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Is it bad planning to allow more and smaller rural lots outside the City’s Living Area?

Blog posts reflect the views of their authors.

Wouldn’t it be nice if we could have whatever we wanted whenever we wanted it? But by living in a community, we sometimes have to accept what is best for everyone and not just our own interests. For instance, I might want to put my septic field bed on one part of my land but to protect my neighbour’s well water, I may be told to put it further away. Or I might want to open up a car repair shop in my garage but since it’s in a residential area, I wouldn’t be allowed to. Good urban planning looks at appropriate land uses, past mistakes in land use and ensures that problems and high costs in the future are averted for the good of all residents in a city. Wherever we live, there are rules that balance our rights with the rights of our neighbours, and individual gain with overall gain.  It’s not communism. It’s good planning.

And that brings us to a decision City Council will be voting on next Tuesday. Specifically, they will vote on whether to recommend change to the Official Plan, our planning guide, to allow land owners the option to sever their rural land into more and smaller lots than is currently allowed. The City has more than enough lots available for future growth in the Living Area as well as plenty of rural lots so neither future growth nor freedom of choice to live out of town are reasons for this possible change.  Some rural landowners understandably want to make a profit from their land.  But what does good planning say about this type of extra rural growth? Is it sustainable for a city like ours which is already spread across such a large area?

The argument is often made that rural lots bring in taxes, but cost the city little to nothing in services.   But that’s simply not the case.  Studies have shown that new taxes collected from these rural lots do not pay for the extra costs to provide service. And while cities have a duty to provide a certain level of service to their residents, it may not be able to unless it passes the extra costs on to all of its citizens. Are you willing to give up some of your service or pay more in taxes to add to the surplus of rural lots? I doubt many Sudburians would agree to this in light of current deficits already seen in infrastructure funding.  All levels of government are having trouble keeping up with infrastructure costs and we should not knowingly create this added burden. It’s difficult to have to tell someone they can’t make thousands more dollars from the sale of their land but it’s even more difficult to cut back on basic services.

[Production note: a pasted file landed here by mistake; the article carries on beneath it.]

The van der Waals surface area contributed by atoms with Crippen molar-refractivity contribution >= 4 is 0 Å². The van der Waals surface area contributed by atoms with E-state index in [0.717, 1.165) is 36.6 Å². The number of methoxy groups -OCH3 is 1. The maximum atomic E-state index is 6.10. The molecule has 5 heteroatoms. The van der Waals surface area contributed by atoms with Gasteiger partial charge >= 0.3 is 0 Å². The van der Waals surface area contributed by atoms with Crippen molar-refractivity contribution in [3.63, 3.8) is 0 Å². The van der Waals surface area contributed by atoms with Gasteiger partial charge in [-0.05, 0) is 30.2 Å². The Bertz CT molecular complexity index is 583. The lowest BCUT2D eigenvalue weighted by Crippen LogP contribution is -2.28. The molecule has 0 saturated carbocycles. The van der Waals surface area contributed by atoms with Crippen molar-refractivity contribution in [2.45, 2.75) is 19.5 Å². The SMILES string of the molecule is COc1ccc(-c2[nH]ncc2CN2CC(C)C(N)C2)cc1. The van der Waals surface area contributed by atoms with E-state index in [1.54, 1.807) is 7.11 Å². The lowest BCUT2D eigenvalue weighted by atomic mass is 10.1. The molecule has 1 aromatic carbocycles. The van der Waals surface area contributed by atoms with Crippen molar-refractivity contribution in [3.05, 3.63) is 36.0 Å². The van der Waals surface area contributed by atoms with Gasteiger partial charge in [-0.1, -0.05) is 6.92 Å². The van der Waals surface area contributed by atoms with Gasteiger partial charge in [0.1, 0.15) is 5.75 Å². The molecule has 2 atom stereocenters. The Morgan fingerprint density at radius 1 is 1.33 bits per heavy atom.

Council has a duty to all of us to make sustainable decisions. That far outweighs the individual gain of a few landowners.  Add in considerations about food security and supporting local farmers and the proposal makes even less sense.  Lost in the news clips are the (quieter) voices of farmers and other rural residents opposed to fragmenting rural land.  Time to put the politics aside and have a compassionate, unifying and forward looking community conversation on this issue.


Lilly Noble

Co-Chair, Coalition for a Liveable Sudbury

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Lilly Noble (Lilly Noble)
Sudbury, ON
Member since July 2013


Co-Chair, Coalition for a Liveable Sudbury

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The site for the Sudbury working-group of The Media Co-op has been archived and will no longer be updated. Please visit the main Media Co-op website to learn more about the organization.



About the Sudbury Working Group

The Sudbury working-group of The Media Co-op was formed to create independent media in the North, to speak to our issues and outlooks on our communities as well as the world around us. Independent media provides an avenue for people who are wishing to gain critical perspective on the issues that matter most to us, and to give a voice to those people and stories that you won't find in the mainstream media.

The Sudbury working-group site is no longer being updated and has been archived.